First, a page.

The Finnish National Board of Education implemented its latest reading literacy project, Reading Finland, between 2001 and 2004. One of its primary objectives was to engage struggling readers. Both national and international assessment studies showed that 15-year-old Finns are good at basic reading skills but encounter difficulties with texts requiring more advanced reading abilities. The Reading Finland project sought to improve students' deductive and critical reading skills by implementing targeted inservice training for teachers and by using strategies known to help struggling readers, such as summarizing text, using mind maps, and reading in pairs. The project also focused on developing reading strategies that specifically targeted boys.

A Culture of Reading, Not Testing

Finns are a reading nation. Eighty-five percent of Finnish families subscribe to a daily newspaper. Only Norwegians and Japanese subscribe at a higher rate. A typical Finnish family starts its day at the breakfast table by reading the morning paper and commenting on the day's news. The number of books published annually in Finland is high given the size of the population, and each Finn borrows 21 library books, on average, each year.
Approximately half of Finnish tele-vision broadcasts are in a foreign language. Most programs are in English, but Swedish, German, and French programs are also popular. The programs have Finnish subtitles instead of dubbing, so children need to read even when watching television. They learn to read quickly—favorite television programs are much more motivating than any speed-reading exercises assigned in class.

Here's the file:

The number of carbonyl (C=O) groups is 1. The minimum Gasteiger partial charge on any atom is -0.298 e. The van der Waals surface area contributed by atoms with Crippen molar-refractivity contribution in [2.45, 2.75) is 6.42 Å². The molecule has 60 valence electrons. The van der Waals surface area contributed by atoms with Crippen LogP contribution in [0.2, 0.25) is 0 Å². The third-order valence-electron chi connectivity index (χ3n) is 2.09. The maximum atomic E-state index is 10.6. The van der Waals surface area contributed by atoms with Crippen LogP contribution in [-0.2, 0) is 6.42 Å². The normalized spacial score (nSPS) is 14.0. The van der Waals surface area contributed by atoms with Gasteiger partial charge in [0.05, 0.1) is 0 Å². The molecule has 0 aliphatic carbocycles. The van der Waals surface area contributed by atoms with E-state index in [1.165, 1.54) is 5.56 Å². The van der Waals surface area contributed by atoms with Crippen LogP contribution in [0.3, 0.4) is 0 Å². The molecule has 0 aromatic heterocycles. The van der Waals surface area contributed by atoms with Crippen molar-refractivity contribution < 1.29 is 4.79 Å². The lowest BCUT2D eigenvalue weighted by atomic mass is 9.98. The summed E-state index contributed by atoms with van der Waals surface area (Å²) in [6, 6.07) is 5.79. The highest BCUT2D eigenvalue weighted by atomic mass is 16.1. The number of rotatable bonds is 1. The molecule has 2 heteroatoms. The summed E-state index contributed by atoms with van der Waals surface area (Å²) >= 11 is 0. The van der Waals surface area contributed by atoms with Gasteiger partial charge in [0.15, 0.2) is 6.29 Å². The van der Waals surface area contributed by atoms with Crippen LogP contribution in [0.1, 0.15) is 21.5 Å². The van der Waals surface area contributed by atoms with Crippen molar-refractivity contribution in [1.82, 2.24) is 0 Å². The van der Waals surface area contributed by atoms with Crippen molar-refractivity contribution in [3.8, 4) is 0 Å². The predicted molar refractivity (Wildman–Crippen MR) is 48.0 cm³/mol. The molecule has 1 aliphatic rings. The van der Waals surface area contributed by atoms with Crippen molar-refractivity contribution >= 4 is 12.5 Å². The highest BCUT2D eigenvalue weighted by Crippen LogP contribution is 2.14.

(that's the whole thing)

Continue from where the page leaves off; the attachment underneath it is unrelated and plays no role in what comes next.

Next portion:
Finland does not administer any national reading comprehension test during the nine years of basic education, nor are there national tests in other subjects. The Finnish National Board of Education evaluates learning results on the basis of a sample, which represents approximately 10 percent of a given age group. At the end of basic education, when most students are 15, students in sample schools are evaluated in the Finnish language, reading, and mathematics. School results are confidential, and schools are not compared with one another. The information is available only to the National Board of Education and to the school in question. Individual schools use the results to improve their teaching practices. The Board of Education uses the entire sample to develop national teacher training programs. Teachers can, at their discretion, test their students for reading proficiency, but they use other forms of assessment as well, such as classroom observation and student work.
Finland has achieved its excellent reading results through a systematic focus on reading at all levels of its society. One of our challenges going forward is teaching reading comprehension strategies to all content teachers so that teaching these skills becomes the work of every teacher in every school.